Diary of a rookie on the road:
It’s official. My new nickname, dubbed by our team soigneur, is mumbles. Dad is going to be ‘really’ proud when he finds out… Despite that, this is my second season as a neopro and I have been in Europe for 2 months and approaching my first few tours of the year. Due to injury and racing the track I came into the road season later than most. So far I have had 10 race days. I started out with Borsele which is a typical Dutch style road race involving narrow roads, strong cross winds and a peloton of around 200 which ends up splitting into about a million pieces. The goal for me was to get further into the race than last year. Back then, I found myself already out of the race 10km into it. This is something that typically happens in these types of races. The race can go from the gun and knowing this, I made sure that I put myself in a good position. I achieved my goal.
The next day I raced Westhoek (another UCI 1.1) which I also did last year. My friend Macey crashed badly and was rushed to hospital. Although she came out ok in the end, it was quite an unsettling experience for me and I had that in the back of mind this year. I got through the race but was disappointed I couldn’t contribute to the team. From there, I raced two smaller UCI 1.2 races with the Australian National team. It was really nice to be involved in the action and to assist Lauren Kitchen whom made the podium both days.
Following that, was our team training camp in Tuscany. With my OGEfrocks all in great form I was in the ‘hurt-box’ every session. We did a few race simulation activities and workshops which put the whole team in a really good headspace to enter the next block of racing. The SwissEver GP in Hagendorn was first up. It was my first race with Orica that I was physically able to get more involved. My job as a worker was to make sure nothing dangerous got up the road early on, without Loren or myself in it. The team rode as one throughout the race then at the end Roy sprinted onto the podium! It felt really good to contribute.
A quick flight to Holland and we were racing again. Boels Rentals Hills Classic was a tough one for me. I covered moves early but I didn’t have the legs to go with the front group and rolled back to the finish with grupetto. My teammates had a ripper of a day with Annemiek getting 2nd. The team gained a lot of momentum from these results and we kept it moving forward into our next few races. It was no surprise that Gooik turned out to be a great day for the team. With Gracie coming into the race the defending champion we had a lot of motivation driving the team. Once again my roll was early on to cover moves and be involved in the race. Although I got a little bit too excited with that. When we got to the Muur aka ‘the wall’ I was out of position and got held up by crashes on the most slippery and narrow section of the climb. A lot of riders were slipping and falling and since the climb is so steep they were forced to walk some of the way. Our cleats made it very difficult on the wet cobbles so we had to walk in the mud on the side (unless you felt like sliding on your bum back down the hill). That is where the front split formed with about 40 riders getting over the climb not having to dismount their bikes. Our team had 4 out of 6 in the move and were able to play a lot of cards in the final. Gracie defended her title and sprinted to victory! It was really cool to be a part of.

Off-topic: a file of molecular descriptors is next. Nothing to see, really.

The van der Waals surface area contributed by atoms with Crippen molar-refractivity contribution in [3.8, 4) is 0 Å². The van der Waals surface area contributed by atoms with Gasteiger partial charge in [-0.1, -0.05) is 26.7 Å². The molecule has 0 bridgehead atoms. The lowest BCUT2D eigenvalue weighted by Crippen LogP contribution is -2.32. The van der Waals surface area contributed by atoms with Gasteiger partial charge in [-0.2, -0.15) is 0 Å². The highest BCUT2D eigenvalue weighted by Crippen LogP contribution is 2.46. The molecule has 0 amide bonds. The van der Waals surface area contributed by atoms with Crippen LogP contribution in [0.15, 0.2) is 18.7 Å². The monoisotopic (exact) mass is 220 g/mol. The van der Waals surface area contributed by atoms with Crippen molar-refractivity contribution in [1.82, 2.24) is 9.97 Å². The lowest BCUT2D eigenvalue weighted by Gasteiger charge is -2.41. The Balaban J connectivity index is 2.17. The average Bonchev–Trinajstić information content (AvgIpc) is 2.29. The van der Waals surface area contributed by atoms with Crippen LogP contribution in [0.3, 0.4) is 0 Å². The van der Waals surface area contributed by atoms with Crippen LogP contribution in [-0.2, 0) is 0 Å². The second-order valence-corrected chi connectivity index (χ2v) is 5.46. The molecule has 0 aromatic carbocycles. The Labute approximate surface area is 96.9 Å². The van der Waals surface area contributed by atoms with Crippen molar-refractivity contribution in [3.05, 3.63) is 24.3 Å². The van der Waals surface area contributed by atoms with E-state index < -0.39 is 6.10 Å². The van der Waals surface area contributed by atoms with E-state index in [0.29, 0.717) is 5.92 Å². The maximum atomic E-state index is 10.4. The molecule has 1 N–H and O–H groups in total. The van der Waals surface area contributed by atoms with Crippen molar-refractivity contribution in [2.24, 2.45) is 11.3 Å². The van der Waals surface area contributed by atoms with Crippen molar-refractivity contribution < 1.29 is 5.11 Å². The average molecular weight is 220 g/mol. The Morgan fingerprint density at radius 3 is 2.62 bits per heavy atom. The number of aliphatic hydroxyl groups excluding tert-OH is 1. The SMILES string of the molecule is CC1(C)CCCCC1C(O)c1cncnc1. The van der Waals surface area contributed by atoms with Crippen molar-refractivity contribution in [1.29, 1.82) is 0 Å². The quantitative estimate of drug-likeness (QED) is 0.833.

I’ve had two more races since then. Keuken van Lommel Ladies Classic and Auensteiner Radsporttage. There are a lot of positive signs coming out of the races but also some challenging moments for myself. From a team perspective we are bonding really well and working on the ‘small things’ to improve.
In less than 24 hours the Tour of Britain will start. You know how everyone has “one of those days”. It’s inevitable… Right? In this tour last year, I had a week of those days. Everything that could have gone wrong, did go wrong. I crashed in the bunch, I got driven off the road by the cars in the convoy, I got taken the wrong way, I crashed again, I had stingy nestles all over my body and couldn’t sleep for being so itchy. I had drug testing, I had flat tyres, bike changes and then finally the tour finished. My demoralised soul found itself back in Holland on track camp the very next day. Sick and exhausted, I curled up in bed for a good day or two and was banned from all training and team outings until I was recovered.
It took a long time before I could bear the thought of racing an entire tour like that again but a whole year has passed and I am here now, in Britain, preparing to line up again. Initially it wasn’t on my race program, which I was thankful for, as I was still mentally scarred. But an opportunity arose and you don’t say no to opportunities. When Gene told me I would be racing, all I could say was “ok”. Secretly, I dreaded the idea. Last year was an epic experience so I am afraid but I will race it to the best of my ability. It is a world tour race, so all the heavy hitters will be here (I should say, tiny hill climber ‘freaks’). I know I am in a better place than I was a year ago and every race day since Borsele, I’ve been getting stronger and have become more confident in my ability and role within the team (another boxed ticked). I’m still a rookie on the road and will be for quite some time but I do love a challenge and what better obstacle to overcome than my fear of Britain?
It’s funny, this time last year, I was buzzing with excitement about to race my first women’s tour of Britain. I had no clue what I was in for. Then the excitement vanished completely. If you had told me then, I would be racing it this year, I would have laughed and said there is “not a chance”. But guess what? I’m lining up for it, and I am once again pumped! It’s a great race and a brilliant opportunity to build some new ‘goose bump’ memories with my OGEFrocks.